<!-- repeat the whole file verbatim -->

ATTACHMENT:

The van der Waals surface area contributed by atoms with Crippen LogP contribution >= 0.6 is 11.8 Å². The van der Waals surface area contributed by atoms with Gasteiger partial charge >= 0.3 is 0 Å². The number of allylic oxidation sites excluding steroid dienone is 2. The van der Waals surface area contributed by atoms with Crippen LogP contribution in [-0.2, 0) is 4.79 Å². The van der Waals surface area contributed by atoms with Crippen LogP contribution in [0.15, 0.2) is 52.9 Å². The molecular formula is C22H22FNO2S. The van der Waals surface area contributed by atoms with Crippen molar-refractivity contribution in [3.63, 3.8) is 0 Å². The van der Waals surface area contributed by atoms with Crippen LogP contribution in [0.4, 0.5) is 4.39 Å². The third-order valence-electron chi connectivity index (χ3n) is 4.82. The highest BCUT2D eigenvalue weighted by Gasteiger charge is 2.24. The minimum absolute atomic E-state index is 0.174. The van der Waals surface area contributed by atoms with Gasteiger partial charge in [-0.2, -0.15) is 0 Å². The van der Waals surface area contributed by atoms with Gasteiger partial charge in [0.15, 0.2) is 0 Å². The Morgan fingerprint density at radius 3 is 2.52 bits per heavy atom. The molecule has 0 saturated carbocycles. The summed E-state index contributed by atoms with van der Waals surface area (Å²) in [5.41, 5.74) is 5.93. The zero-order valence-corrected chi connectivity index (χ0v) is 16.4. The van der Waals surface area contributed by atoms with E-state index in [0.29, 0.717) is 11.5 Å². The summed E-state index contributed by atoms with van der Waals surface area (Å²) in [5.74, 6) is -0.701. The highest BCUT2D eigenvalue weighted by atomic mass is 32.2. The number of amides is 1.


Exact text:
The van der Waals surface area contributed by atoms with Crippen LogP contribution >= 0.6 is 11.8 Å². The van der Waals surface area contributed by atoms with Gasteiger partial charge >= 0.3 is 0 Å². The number of allylic oxidation sites excluding steroid dienone is 2. The van der Waals surface area contributed by atoms with Crippen LogP contribution in [-0.2, 0) is 4.79 Å². The van der Waals surface area contributed by atoms with Crippen LogP contribution in [0.15, 0.2) is 52.9 Å². The molecular formula is C22H22FNO2S. The van der Waals surface area contributed by atoms with Crippen molar-refractivity contribution in [3.63, 3.8) is 0 Å². The van der Waals surface area contributed by atoms with Crippen LogP contribution in [0.4, 0.5) is 4.39 Å². The third-order valence-electron chi connectivity index (χ3n) is 4.82. The highest BCUT2D eigenvalue weighted by Gasteiger charge is 2.24. The minimum absolute atomic E-state index is 0.174. The van der Waals surface area contributed by atoms with Gasteiger partial charge in [-0.2, -0.15) is 0 Å². The van der Waals surface area contributed by atoms with Gasteiger partial charge in [0.15, 0.2) is 0 Å². The Morgan fingerprint density at radius 3 is 2.52 bits per heavy atom. The molecule has 0 saturated carbocycles. The summed E-state index contributed by atoms with van der Waals surface area (Å²) in [5.41, 5.74) is 5.93. The zero-order valence-corrected chi connectivity index (χ0v) is 16.4. The van der Waals surface area contributed by atoms with E-state index in [0.29, 0.717) is 11.5 Å². The summed E-state index contributed by atoms with van der Waals surface area (Å²) in [5.74, 6) is -0.701. The highest BCUT2D eigenvalue weighted by atomic mass is 32.2. The number of amides is 1.